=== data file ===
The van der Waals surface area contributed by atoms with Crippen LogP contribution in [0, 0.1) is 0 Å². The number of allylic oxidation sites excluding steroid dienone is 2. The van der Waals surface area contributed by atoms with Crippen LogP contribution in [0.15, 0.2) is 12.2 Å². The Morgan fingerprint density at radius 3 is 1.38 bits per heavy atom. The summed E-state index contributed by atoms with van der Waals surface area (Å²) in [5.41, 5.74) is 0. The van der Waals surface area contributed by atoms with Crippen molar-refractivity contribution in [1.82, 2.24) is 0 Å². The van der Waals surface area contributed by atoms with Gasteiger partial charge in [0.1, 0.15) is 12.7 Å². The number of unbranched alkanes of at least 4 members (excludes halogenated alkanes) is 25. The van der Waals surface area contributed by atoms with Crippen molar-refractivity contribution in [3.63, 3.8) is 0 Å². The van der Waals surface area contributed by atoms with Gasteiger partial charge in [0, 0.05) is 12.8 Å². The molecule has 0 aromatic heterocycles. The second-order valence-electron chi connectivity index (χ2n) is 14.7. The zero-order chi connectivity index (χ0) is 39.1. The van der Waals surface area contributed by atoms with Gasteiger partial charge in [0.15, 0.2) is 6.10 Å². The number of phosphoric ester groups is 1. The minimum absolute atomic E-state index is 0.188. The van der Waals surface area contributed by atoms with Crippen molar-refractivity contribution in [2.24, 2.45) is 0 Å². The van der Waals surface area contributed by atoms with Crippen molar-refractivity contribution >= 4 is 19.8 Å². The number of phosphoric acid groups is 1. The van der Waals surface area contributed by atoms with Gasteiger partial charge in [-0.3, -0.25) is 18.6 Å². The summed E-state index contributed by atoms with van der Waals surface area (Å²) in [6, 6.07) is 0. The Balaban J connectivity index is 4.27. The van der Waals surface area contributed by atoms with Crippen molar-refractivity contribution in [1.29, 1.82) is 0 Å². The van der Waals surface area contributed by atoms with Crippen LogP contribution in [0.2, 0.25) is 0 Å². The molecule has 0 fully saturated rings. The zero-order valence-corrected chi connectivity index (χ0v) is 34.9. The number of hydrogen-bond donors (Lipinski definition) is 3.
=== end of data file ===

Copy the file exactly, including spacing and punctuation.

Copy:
The van der Waals surface area contributed by atoms with Crippen LogP contribution in [0, 0.1) is 0 Å². The number of allylic oxidation sites excluding steroid dienone is 2. The van der Waals surface area contributed by atoms with Crippen LogP contribution in [0.15, 0.2) is 12.2 Å². The Morgan fingerprint density at radius 3 is 1.38 bits per heavy atom. The summed E-state index contributed by atoms with van der Waals surface area (Å²) in [5.41, 5.74) is 0. The van der Waals surface area contributed by atoms with Crippen molar-refractivity contribution in [1.82, 2.24) is 0 Å². The van der Waals surface area contributed by atoms with Gasteiger partial charge in [0.1, 0.15) is 12.7 Å². The number of unbranched alkanes of at least 4 members (excludes halogenated alkanes) is 25. The van der Waals surface area contributed by atoms with Crippen molar-refractivity contribution in [3.63, 3.8) is 0 Å². The van der Waals surface area contributed by atoms with Gasteiger partial charge in [0, 0.05) is 12.8 Å². The molecule has 0 aromatic heterocycles. The second-order valence-electron chi connectivity index (χ2n) is 14.7. The zero-order chi connectivity index (χ0) is 39.1. The van der Waals surface area contributed by atoms with Gasteiger partial charge in [0.15, 0.2) is 6.10 Å². The number of phosphoric ester groups is 1. The minimum absolute atomic E-state index is 0.188. The van der Waals surface area contributed by atoms with Crippen molar-refractivity contribution in [2.24, 2.45) is 0 Å². The van der Waals surface area contributed by atoms with Crippen molar-refractivity contribution >= 4 is 19.8 Å². The number of phosphoric acid groups is 1. The van der Waals surface area contributed by atoms with Gasteiger partial charge in [-0.3, -0.25) is 18.6 Å². The summed E-state index contributed by atoms with van der Waals surface area (Å²) in [6, 6.07) is 0. The Balaban J connectivity index is 4.27. The van der Waals surface area contributed by atoms with Crippen molar-refractivity contribution in [1.29, 1.82) is 0 Å². The van der Waals surface area contributed by atoms with Crippen LogP contribution in [0.2, 0.25) is 0 Å². The molecule has 0 fully saturated rings. The zero-order valence-corrected chi connectivity index (χ0v) is 34.9. The number of hydrogen-bond donors (Lipinski definition) is 3.